Updated below: 9/26/16 {twice}, 9/28/16 and 9/30/16.

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Updated (9/26/16): According to the Pancreatic Cancer Action Network, there are three chemotherapy drugs approved by the United States Food and Drug Administration (FDA) for the treatment of pancreatic cancer: albumin-bound paclitaxel (ABRAXANE®), gemcitabine (Gemzar®) and fluorouracil (5-FU).
"Gemcitabine (Gemzar®) was approved in 1996 for the treatment of unresectable pancreatic cancer. Studies have also shown that there is a benefit to using gemcitabine after surgery for pancreatic cancer. Prior to gemcitabine, fluorouracil (5-FU) was used as the standard treatment for unresectable pancreatic cancer. Both of these drugs are still used today. 
Most recently, in September 2013, albumin-bound paclitaxel (ABRAXANE®) was approved to be used in combination with gemcitabine (Gemzar®) as first-line treatment for metastatic pancreatic adenocarcinoma, the most common type of pancreatic cancer. 
In addition to the three FDA-approved drugs, FOLFIRINOX, a combination of three chemotherapy drugs (5-FU/leucovorin, irinotecan, and oxaliplatin) is commonly used in the treatment of metastatic pancreatic adenocarcinoma. In 2010, a Phase III clinical trial showed positive results for patients treated with FOLFIRINOX. Due to the results of this study, FOLFIRINOX is also considered a standard treatment option for patients with metastatic pancreatic cancer. However, patients treated with FOLFIRINOX may experience more severe side effects than those treated with gemcitabine alone, so this combination is usually given to patients who are healthy enough to tolerate the potential side effects."
Abraxane is made by Celgene. Gemzar is made by Eli Lilly. Provectus previously showed the combination of 5-FU and PV-10 for hepatocellular carcinoma in murine model work (SITC 2012).

Updated (9/26/16): I believe the systemic chemotherapy used in Moffitt's work is gemcitabine (Gemzar®), which by now is produced by generics manufacturers.

Some recent information on the competitive landscape for pancreatic cancer:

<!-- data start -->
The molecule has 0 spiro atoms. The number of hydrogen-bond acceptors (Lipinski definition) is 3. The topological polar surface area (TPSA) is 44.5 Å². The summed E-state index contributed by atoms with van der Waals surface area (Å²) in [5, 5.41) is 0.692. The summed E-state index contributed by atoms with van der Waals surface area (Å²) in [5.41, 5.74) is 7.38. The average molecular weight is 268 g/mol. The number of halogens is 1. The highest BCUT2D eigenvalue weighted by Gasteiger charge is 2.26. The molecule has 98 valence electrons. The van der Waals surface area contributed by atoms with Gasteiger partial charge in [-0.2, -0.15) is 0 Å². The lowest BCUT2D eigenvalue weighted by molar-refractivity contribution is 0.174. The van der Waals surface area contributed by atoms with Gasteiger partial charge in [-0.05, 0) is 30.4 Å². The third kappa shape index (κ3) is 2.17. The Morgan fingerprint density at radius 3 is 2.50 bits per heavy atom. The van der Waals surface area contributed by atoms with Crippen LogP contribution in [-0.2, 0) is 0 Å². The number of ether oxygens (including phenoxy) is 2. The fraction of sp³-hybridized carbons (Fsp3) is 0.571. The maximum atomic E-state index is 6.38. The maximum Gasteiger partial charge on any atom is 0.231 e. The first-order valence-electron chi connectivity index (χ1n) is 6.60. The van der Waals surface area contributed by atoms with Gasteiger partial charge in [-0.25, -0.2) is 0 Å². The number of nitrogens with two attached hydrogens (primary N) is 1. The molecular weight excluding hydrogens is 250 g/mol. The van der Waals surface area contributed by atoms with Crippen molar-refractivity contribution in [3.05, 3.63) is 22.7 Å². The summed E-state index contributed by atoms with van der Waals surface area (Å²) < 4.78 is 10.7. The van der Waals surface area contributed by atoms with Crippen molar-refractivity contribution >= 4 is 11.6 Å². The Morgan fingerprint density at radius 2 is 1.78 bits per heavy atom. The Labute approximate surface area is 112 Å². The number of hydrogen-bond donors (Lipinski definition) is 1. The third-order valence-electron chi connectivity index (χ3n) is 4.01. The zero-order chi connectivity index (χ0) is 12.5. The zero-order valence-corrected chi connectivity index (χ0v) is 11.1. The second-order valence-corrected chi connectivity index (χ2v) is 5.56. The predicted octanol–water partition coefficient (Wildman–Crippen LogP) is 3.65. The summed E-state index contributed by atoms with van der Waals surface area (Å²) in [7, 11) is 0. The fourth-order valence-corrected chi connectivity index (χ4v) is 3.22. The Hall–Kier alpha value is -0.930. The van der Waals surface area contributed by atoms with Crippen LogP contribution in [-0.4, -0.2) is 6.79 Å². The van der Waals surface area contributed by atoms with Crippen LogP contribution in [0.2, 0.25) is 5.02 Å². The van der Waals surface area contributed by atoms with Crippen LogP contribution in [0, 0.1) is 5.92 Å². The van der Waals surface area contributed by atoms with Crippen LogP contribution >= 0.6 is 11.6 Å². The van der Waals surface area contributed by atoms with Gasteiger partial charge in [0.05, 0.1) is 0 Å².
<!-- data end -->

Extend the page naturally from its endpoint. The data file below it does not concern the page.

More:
• "Eli Lilly's chemotherapy drug Gemzar (gemcitabine) is widely considered the standard of care for pancreatic cancer. Generic gemcitabine is available from numerous companies" {January 2014 source},
  • "In the past, companies have combined various targeted treatments with gemcitabine in an attempt to increase their survival benefit. These efforts include Bristol-Myers Squibb/Eli Lilly's Erbitux, Roche's Avastin, Pfizer's Inlyta, and Amgen/Bayer's Nexavar, among others. Unfortunately, none of these drugs has shown a significant survival benefit when combined with gemcitabine" {above source},
    • "Frontline therapies for patients with metastatic pancreatic cancer have advanced in the past 5 years, with the FDA approval of nab-paclitaxel (Abraxane) plus gemcitabine (Gemzar). These advancements branch off the established treatment paradigm of gemcitabine monotherapy, which showed a significant extension in overall survival (OS) compared with 5-FU alone in a phase III study."
  • "Pancreatic cancer is a particularly tough cancer to treat and a number of other companies have failed in their efforts to develop an effective treatment. In February, Incyte halted trials of its drug Jakafi in solid tumors, after a Phase 3 study in pancreatic cancer failed to show efficacy. And this past May saw pancreatic cancer immunotherapies from NewLink Genetics and Aduro Biotech fall short of goal in Phase 3 and Phase 2b trials, respectively" {September 2016 source}, and